Dyed Chinese Freshwater Pearls

Color treatments of China origin pearls are for the most part aimed at the creation of fantasy colors that could never occur naturally. We could seldom find evidence of successful color treatments aimed at colors in the typical range. White pearls of any type must be assumed to be bleached, but this is rarely disclosed. Freshwater pearls have or fade to whiter colors than do ocean-cultivated pearls, but the proportion of white pearls on the market is much larger and whiter than what could occur naturally.


Processing, including color treatments, of China freshwater pearls evolved rapidly because so many dealers had lots of pearls nobody wanted. The very low value of much of the candidate material allows color processing to be sold as a service, and encourages experiments that would never be considered in treating costly ocean pearls. The latter are only assembled to strands after processing is complete, but in China it is still common to see hanks of strands in bleach bottles, and hanks of dyed or bleached pearls with discolored or disintegrating threads. The most difficult part of bleaching, ie rinsing out the peroxide, is sometimes omitted. That leads to rapid loss of luster, but who cares?

We choose those combinations of shape, surface and fantasy color that produce an attractive look not available naturally. An example are rosebud and other textured-surface pearls, which look especially good with bronzy or goldy dyes. Blue-black or peacock dyes also produce some knockout fantasy colors. Greyish colors of any depth also require color treatment, as freshwater typical colors include only a few very pale bluish tones. They are on the other hand the most common colors of non-nucleated ocean pearl cultivation by-products, ie ocean keshi pearls. Since the latter generally command a much higher price, it is popular to approximate the look by selecting certain shapes of non-nucleated freshwater pearls and dyeing them grey. With the improvement of grey dyes available in China, it has become unnecessary to import these to Japan in order to make them grey using Cobalt 60-gamma irradiation, as it was in the days when the grey dye used in Hong Kong was unstable and grey dyed pearls tended to become spotty. This type of irradiation affects freshwater pearl nacre; the reason it works on ocean cultured pearls is because the nucleus is freshwater shell, and the nacre coating thin enough for the color to show through. As of early 2011, cobalt irradiation with a choice of duration is available in China; it is difficult to determine which grey pearls are dyed, irradiated or both.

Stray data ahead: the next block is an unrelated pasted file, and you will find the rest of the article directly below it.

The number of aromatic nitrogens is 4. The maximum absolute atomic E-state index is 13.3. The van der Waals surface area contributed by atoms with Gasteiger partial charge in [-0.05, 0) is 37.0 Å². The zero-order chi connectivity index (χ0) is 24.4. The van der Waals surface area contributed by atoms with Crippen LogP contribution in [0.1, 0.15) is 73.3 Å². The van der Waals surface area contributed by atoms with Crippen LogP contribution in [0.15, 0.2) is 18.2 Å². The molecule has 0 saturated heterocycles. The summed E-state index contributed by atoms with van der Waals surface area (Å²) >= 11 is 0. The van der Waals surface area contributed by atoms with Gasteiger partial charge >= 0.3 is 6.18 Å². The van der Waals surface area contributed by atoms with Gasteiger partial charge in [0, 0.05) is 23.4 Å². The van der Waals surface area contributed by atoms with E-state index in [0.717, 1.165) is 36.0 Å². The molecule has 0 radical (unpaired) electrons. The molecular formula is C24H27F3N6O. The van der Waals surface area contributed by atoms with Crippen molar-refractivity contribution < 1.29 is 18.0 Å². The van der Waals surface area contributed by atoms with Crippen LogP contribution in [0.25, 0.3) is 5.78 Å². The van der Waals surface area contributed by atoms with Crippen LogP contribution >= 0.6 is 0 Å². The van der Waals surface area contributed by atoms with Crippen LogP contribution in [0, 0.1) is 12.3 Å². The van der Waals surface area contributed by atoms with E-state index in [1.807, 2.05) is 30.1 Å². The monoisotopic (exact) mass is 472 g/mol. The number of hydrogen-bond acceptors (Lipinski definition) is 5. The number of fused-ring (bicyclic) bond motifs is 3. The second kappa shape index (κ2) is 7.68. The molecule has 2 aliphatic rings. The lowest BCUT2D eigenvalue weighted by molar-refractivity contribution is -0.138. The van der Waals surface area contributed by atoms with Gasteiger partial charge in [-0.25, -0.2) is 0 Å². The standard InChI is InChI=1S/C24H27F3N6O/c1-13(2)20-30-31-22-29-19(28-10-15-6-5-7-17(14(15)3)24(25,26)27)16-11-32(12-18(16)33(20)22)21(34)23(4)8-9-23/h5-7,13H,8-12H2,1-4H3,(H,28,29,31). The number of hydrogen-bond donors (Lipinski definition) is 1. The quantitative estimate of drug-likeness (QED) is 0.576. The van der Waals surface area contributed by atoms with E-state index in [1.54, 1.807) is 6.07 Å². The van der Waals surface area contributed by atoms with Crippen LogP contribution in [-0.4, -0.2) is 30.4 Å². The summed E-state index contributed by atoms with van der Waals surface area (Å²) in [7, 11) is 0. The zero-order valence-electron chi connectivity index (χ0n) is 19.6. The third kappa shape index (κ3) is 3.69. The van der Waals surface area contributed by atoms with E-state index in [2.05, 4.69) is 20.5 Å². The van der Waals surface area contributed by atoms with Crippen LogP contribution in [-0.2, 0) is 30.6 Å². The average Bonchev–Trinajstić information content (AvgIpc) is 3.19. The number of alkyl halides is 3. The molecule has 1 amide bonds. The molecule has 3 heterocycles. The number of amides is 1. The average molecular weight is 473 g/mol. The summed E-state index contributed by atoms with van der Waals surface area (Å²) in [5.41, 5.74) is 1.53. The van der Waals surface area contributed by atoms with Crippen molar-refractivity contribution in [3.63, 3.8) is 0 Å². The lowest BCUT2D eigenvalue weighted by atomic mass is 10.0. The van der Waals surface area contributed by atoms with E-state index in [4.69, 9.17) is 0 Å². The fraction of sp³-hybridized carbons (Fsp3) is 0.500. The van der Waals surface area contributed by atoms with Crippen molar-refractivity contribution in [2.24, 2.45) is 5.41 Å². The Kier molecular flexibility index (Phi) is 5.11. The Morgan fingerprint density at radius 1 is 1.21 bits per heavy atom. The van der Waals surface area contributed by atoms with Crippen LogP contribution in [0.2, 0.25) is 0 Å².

Customers whose markets demand all-natural products will be informed about all pearl treatments of which we are aware or which we consider likely. We give preference to suppliers who are knowledgeable and frank, and invest our efforts in knowing what we buy. We believe this is more helpful than merely repeating suppliers' claims, or limiting our stock to pearls that are unlikely to have been treated in any way. For a discussion of color treatments of ocean pearls, please see akoya pearl color treatments.

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